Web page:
The building was designed by Gwathmey Siegel & Associates Architects, a major New York-based architectural firm that has worked on institutional projects from the expansion wing of the Guggenheim Museum to the Mina S. Rees Library at the CUNY Graduate Center. MOCA NOMI was constructed in 1996, and the company writes on their website that the museum "transforms an existing parking lot into an urban art plaza and redefines the town center as a cultural complex. The building is composed of four articulated and interconnected elements, which are assembled as a composition of cubist objects to form a dynamic visual collage that provokes curiosity, engagement and an appreciation of both art and architecture." As the photograph by Steven Brooke shows, it has a colorful array of geometrically-shaped parts, and it incorporates aspects of Floridiana with terracotta tiles, water features, and palm trees. Oddly, the colors do make it stick out like a proverbial sore thumb in an urban area. The interior has 23,000 square feet of gallery space akin to a warehouse with movable walls, which works perfectly for a contemporary art museum.
Looking at the museum's website, I realized that while I didn't go on a regular basis and now regret not having seen some exhibitions, I did see some fantastic shows through the years. In October 2004, I saw one of the performances of Pablo Cano's The Toy Box, a marionette performance inspired by Claude Debussy's 1913 children's ballet La Boîte à Joujoux. The Miami-based artist Cano is known for his innovative use of puppets and marionettes, and is commissioned frequently to do work for the museum, including a new exhibition of his work opening this month. Earlier that same year, I had seen the Louise Bourgeois exhibition Stitches in Time which focused on the cloth work she does now later in life (some of which was also in the retrospective I also saw at the Guggenheim this summer). In late 2002, I saw the YES Yoko Ono exhibition that had been organized by the Japan Society in New York. I found the exhibition a fascinating introduction to fluxus and performance art, although admittedly scholars still aren't always sure where to place her in the art history canon. I found much of her work to be very clever, but other works, such as Cut Piece (1965), still can make you shiver, watching men (and women) cutting away her clothing on stage while she does nothing to stop them. And of course I cannot forget the Gianni Versace exhibition, The Reinvention of Material, from 1999. Versace's association with South Beach is well known, so it was appropriate this exhibition was there. They had a section where you could handle samples of his materials, which made sense considering the exhibition's theme. I took my ex, DFG, and my mother to see that show. Needless to say, my fashionista mother absolutely loved it; I had to watch her that she didn't run off with anything.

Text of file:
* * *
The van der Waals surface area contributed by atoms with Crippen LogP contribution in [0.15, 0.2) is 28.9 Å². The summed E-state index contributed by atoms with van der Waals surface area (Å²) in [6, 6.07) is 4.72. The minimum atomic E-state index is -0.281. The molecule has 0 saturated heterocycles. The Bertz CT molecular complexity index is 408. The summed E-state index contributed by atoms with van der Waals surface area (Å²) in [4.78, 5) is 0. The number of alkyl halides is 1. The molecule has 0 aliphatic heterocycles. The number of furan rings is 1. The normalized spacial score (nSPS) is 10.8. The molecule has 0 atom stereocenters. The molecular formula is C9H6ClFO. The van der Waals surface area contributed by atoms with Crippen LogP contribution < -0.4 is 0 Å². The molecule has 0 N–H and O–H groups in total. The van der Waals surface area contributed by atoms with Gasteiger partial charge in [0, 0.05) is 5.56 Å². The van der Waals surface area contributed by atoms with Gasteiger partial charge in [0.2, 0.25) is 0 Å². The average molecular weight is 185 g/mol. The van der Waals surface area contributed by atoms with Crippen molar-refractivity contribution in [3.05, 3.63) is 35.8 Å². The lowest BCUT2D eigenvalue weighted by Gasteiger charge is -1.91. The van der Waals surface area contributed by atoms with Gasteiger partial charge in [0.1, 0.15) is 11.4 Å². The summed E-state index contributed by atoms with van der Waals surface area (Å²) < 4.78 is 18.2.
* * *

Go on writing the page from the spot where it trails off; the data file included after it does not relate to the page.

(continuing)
But, ultimately, I have to say probably the most memorable show I saw there was my very first in 1998. It was the Keith Haring retrospective that had originally been at the Whitney Museum. My memory of it was that it was jam-packed with his work, encompassing everything from his early sketchbooks to his later cartoon-like figures on enormous canvases. It was dazzling and eye-opening in every sense imaginable. There was even an entire room set up recreating Studio 54 with televisions everywhere playing the Grace Jones video "I'm Not Perfect" (1986). You'll notice Haring designing her dress at different parts in the video. Check it out (you really can find anything on YouTube).